“3D Model Systems: Spheroids, Organoids and Tissue Models”.
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It has been well established that three-dimensional (3D) cell culture is better at replicating the physiological interactions between cells and their environment than traditional two-dimensional (2D) cell culture. In fact, many types of mammalian cells have the ability to self-aggregate into 3D aggregates called cellular spheroids when cultured in suspension or in a nonadherent environment. Common examples of spheroids include embryoid bodies, mammospheres, hepatospheres, and neurospheres. Perhaps the most widely utilized spheroid model is the multicellular spheroid model (MCTS) formed from cancer cells, which is commonly used as avascular tumor models to gain mechanistic insight into cancer invasion and metastasis and as an anti-cancer therapeutic screening tool. The heterogeneous population of proliferating and non-proliferating cells is exposed to a gradient of oxygen emulating the physio-chemical gradients found in solid tumors, therefore, making them more predictive in vitro models than 2D cultures. Additionally, they are also relatively easy, fast, versatile, and are inexpensive enough to enable high-throughput screening, which makes them attractive models for many applications (Figure1).
Scaffold-free methods are commonly used to generate spheroids where cells are cultured to prevent adhesion and promote aggregation such as hanging drop technology, rotary cultures, and bioreactors or the use of specialized non-adherent cell cultureware like the Corning® Ultra-Low Attachment microplates. Traditional methods such as the hanging drop for spheroid formation take advantage of cell sedimentation in droplets of cell culture medium to promote cell aggregation. While this method is effective, it can be time-consuming and difficult to execute reproducibly. Corning® spheroid microplates have opaque side walls, a unique clear round well-bottom design, and an Ultra-Low Attachment (ULA) surface coating that is hydrophilic, biologically inert, and non-degradable, which enables the rapid and highly reproducible formation and growth of a single spheroid per well. When these two methods were used to form human liver microtissue spheroids, the spheroids produced were comparable in size, longevity, and functional tissue characteristics (Figure 2).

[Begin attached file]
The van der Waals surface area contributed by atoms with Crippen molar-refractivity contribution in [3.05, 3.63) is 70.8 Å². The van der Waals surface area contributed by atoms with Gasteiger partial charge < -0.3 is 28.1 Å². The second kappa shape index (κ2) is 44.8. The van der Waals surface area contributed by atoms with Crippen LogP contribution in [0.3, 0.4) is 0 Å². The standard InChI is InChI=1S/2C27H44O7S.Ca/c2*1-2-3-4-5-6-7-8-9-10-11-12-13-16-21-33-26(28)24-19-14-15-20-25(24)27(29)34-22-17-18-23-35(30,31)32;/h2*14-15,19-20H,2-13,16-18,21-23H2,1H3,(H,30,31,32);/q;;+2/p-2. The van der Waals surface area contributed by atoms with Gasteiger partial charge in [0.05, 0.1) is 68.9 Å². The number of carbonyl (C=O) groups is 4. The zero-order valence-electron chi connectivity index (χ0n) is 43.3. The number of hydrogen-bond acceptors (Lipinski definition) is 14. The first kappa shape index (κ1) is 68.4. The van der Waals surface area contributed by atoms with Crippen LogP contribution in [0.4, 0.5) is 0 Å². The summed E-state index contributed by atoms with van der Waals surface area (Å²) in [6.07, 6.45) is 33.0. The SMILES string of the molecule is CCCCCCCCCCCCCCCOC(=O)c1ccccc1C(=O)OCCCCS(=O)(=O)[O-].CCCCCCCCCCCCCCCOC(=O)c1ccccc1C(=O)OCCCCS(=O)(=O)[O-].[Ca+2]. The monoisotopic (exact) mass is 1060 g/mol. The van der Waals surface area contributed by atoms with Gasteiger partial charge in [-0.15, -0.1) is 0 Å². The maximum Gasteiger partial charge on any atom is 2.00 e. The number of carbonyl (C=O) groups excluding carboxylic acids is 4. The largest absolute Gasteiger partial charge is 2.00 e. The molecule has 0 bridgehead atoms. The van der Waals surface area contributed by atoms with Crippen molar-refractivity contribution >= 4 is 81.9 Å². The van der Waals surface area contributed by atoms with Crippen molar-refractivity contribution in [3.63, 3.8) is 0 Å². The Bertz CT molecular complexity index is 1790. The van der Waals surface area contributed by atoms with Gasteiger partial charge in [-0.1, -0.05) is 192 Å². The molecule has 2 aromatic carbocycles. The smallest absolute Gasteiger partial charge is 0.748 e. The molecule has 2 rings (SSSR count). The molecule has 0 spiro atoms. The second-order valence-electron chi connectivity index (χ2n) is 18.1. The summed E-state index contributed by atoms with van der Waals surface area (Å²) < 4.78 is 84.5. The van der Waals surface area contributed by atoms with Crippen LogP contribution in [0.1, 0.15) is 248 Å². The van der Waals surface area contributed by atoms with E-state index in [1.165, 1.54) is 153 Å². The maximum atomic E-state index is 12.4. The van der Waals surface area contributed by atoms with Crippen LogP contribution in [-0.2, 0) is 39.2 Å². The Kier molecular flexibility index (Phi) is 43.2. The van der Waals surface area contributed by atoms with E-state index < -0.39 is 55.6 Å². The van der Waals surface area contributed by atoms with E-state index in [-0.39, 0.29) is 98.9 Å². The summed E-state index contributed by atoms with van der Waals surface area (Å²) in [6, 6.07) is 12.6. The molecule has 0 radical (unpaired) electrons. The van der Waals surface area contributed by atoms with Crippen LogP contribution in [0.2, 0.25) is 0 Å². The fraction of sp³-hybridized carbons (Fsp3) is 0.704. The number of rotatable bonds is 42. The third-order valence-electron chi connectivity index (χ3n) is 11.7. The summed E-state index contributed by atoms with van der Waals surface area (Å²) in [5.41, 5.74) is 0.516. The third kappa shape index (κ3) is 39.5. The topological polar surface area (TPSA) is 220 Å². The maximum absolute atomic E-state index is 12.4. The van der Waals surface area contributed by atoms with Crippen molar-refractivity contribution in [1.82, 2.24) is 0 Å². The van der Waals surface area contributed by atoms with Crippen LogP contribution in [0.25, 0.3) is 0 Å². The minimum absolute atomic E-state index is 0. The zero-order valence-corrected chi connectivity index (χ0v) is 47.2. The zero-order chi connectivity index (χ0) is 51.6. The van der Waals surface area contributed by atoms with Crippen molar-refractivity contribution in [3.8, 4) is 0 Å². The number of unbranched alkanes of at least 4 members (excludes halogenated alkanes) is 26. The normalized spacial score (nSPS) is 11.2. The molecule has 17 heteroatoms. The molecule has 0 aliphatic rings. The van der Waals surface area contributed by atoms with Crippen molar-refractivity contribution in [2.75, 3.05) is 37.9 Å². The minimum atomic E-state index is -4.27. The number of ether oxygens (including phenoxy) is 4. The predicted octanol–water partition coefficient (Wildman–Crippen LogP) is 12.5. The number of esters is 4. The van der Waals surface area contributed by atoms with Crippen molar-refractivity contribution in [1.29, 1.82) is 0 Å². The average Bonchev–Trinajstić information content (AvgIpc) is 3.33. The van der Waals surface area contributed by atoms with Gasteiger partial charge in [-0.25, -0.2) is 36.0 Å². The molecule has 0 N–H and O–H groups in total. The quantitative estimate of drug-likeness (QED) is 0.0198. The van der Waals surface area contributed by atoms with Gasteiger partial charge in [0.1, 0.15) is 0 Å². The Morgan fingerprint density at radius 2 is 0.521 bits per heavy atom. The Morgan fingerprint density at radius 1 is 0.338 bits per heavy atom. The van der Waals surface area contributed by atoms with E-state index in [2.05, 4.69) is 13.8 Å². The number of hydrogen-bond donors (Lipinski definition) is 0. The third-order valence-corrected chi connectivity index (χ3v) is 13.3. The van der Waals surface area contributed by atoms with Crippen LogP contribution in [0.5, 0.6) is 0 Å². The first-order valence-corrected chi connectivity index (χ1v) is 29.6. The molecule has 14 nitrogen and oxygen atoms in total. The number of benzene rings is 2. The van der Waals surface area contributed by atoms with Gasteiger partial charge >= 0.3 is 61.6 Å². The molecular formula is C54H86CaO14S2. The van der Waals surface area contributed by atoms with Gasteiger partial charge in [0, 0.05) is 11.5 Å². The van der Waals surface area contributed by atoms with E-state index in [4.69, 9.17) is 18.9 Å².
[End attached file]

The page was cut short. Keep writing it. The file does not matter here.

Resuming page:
Currently, Corning spheroid microplates are available in 96-well (Corning Cat. Nos. 4520 and 4515), 384-well (Corning Cat. Nos. 3830, 3830BC, and 4516), and 1536-well (Corning Cat. No. 4527) formats.
Below (Figure 3) are some examples of different cell types forming spheroids using different Corning® microplate formats.
HIGH THROUGHPUT SCREENING
In order to meet the demands of most drug discovery operations, a high throughput system is essential to success. The Corning® 1536-well spheroid microplate allows the formation of 1536 uniform, single spheroids that can be assayed via imaging, fluorescence, or luminescence directly in the microplate. With a maximum volume of 14 μL per well, accurate liquid handling is essential to the generation of quality data. Corning® has established an automated method for seeding, dosing, and assaying spheroids in a 1536-well microplate format using INTEGRA Biosciences liquid handling instruments.